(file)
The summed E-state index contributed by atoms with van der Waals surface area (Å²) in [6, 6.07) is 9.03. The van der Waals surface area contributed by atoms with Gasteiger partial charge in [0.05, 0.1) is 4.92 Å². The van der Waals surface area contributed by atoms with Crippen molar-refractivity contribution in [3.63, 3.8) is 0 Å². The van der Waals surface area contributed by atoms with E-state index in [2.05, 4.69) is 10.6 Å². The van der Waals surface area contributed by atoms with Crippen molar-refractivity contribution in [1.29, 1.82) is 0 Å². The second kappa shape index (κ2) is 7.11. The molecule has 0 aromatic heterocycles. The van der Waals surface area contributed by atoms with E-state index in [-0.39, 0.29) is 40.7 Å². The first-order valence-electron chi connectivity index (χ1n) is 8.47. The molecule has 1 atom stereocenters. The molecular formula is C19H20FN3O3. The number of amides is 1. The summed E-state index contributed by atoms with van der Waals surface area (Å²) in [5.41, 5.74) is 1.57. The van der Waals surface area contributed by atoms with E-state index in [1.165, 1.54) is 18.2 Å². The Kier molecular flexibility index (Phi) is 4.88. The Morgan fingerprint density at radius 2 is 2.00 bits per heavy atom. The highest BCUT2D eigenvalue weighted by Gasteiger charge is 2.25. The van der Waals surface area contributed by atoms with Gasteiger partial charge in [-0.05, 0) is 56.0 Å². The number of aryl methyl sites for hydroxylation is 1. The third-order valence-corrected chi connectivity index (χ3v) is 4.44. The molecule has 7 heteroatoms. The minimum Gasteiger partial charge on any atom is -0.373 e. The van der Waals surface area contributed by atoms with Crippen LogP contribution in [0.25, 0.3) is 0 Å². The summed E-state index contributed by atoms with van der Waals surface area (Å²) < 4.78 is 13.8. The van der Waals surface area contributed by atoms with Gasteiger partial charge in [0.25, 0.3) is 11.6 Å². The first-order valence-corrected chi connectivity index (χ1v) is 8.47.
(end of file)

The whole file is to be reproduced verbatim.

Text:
The summed E-state index contributed by atoms with van der Waals surface area (Å²) in [6, 6.07) is 9.03. The van der Waals surface area contributed by atoms with Gasteiger partial charge in [0.05, 0.1) is 4.92 Å². The van der Waals surface area contributed by atoms with Crippen molar-refractivity contribution in [3.63, 3.8) is 0 Å². The van der Waals surface area contributed by atoms with E-state index in [2.05, 4.69) is 10.6 Å². The van der Waals surface area contributed by atoms with Crippen molar-refractivity contribution in [1.29, 1.82) is 0 Å². The second kappa shape index (κ2) is 7.11. The molecule has 0 aromatic heterocycles. The van der Waals surface area contributed by atoms with E-state index in [-0.39, 0.29) is 40.7 Å². The first-order valence-electron chi connectivity index (χ1n) is 8.47. The molecule has 1 atom stereocenters. The molecular formula is C19H20FN3O3. The number of amides is 1. The summed E-state index contributed by atoms with van der Waals surface area (Å²) in [5.41, 5.74) is 1.57. The van der Waals surface area contributed by atoms with E-state index in [1.165, 1.54) is 18.2 Å². The Kier molecular flexibility index (Phi) is 4.88. The Morgan fingerprint density at radius 2 is 2.00 bits per heavy atom. The highest BCUT2D eigenvalue weighted by Gasteiger charge is 2.25. The van der Waals surface area contributed by atoms with Gasteiger partial charge in [-0.05, 0) is 56.0 Å². The number of aryl methyl sites for hydroxylation is 1. The third-order valence-corrected chi connectivity index (χ3v) is 4.44. The molecule has 7 heteroatoms. The minimum Gasteiger partial charge on any atom is -0.373 e. The van der Waals surface area contributed by atoms with Crippen LogP contribution in [0.25, 0.3) is 0 Å². The summed E-state index contributed by atoms with van der Waals surface area (Å²) < 4.78 is 13.8. The van der Waals surface area contributed by atoms with Gasteiger partial charge in [0.25, 0.3) is 11.6 Å². The first-order valence-corrected chi connectivity index (χ1v) is 8.47.